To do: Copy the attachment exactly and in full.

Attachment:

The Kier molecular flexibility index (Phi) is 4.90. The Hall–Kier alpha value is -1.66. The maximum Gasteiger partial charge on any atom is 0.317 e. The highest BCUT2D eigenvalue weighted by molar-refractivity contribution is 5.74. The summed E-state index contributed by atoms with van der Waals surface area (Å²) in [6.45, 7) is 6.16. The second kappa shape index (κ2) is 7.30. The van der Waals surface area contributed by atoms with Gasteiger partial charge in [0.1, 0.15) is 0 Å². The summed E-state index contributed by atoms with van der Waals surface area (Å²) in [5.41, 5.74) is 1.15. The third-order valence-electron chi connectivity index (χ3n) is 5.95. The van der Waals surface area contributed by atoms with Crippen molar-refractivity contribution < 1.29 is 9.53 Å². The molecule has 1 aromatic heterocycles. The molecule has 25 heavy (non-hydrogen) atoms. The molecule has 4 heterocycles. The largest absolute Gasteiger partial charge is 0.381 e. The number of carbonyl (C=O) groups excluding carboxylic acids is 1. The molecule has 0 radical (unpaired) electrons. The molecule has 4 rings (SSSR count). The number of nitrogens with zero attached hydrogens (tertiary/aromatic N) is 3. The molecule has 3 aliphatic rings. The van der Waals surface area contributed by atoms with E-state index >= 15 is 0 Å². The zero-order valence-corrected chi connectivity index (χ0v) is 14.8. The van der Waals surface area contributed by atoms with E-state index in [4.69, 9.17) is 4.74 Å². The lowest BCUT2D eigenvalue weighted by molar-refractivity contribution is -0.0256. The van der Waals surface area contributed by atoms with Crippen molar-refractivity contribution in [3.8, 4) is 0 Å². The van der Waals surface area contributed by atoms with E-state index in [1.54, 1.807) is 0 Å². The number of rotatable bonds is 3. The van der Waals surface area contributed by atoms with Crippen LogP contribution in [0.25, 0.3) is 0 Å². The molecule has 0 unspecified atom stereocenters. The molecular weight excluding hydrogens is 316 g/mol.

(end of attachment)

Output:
The Kier molecular flexibility index (Phi) is 4.90. The Hall–Kier alpha value is -1.66. The maximum Gasteiger partial charge on any atom is 0.317 e. The highest BCUT2D eigenvalue weighted by molar-refractivity contribution is 5.74. The summed E-state index contributed by atoms with van der Waals surface area (Å²) in [6.45, 7) is 6.16. The second kappa shape index (κ2) is 7.30. The van der Waals surface area contributed by atoms with Gasteiger partial charge in [0.1, 0.15) is 0 Å². The summed E-state index contributed by atoms with van der Waals surface area (Å²) in [5.41, 5.74) is 1.15. The third-order valence-electron chi connectivity index (χ3n) is 5.95. The van der Waals surface area contributed by atoms with Crippen molar-refractivity contribution < 1.29 is 9.53 Å². The molecule has 1 aromatic heterocycles. The molecule has 25 heavy (non-hydrogen) atoms. The molecule has 4 heterocycles. The largest absolute Gasteiger partial charge is 0.381 e. The number of carbonyl (C=O) groups excluding carboxylic acids is 1. The molecule has 0 radical (unpaired) electrons. The molecule has 4 rings (SSSR count). The number of nitrogens with zero attached hydrogens (tertiary/aromatic N) is 3. The molecule has 3 aliphatic rings. The van der Waals surface area contributed by atoms with E-state index >= 15 is 0 Å². The zero-order valence-corrected chi connectivity index (χ0v) is 14.8. The van der Waals surface area contributed by atoms with E-state index in [4.69, 9.17) is 4.74 Å². The lowest BCUT2D eigenvalue weighted by molar-refractivity contribution is -0.0256. The van der Waals surface area contributed by atoms with Crippen molar-refractivity contribution in [3.8, 4) is 0 Å². The van der Waals surface area contributed by atoms with E-state index in [1.54, 1.807) is 0 Å². The number of rotatable bonds is 3. The van der Waals surface area contributed by atoms with Crippen LogP contribution in [0.25, 0.3) is 0 Å². The molecule has 0 unspecified atom stereocenters. The molecular weight excluding hydrogens is 316 g/mol.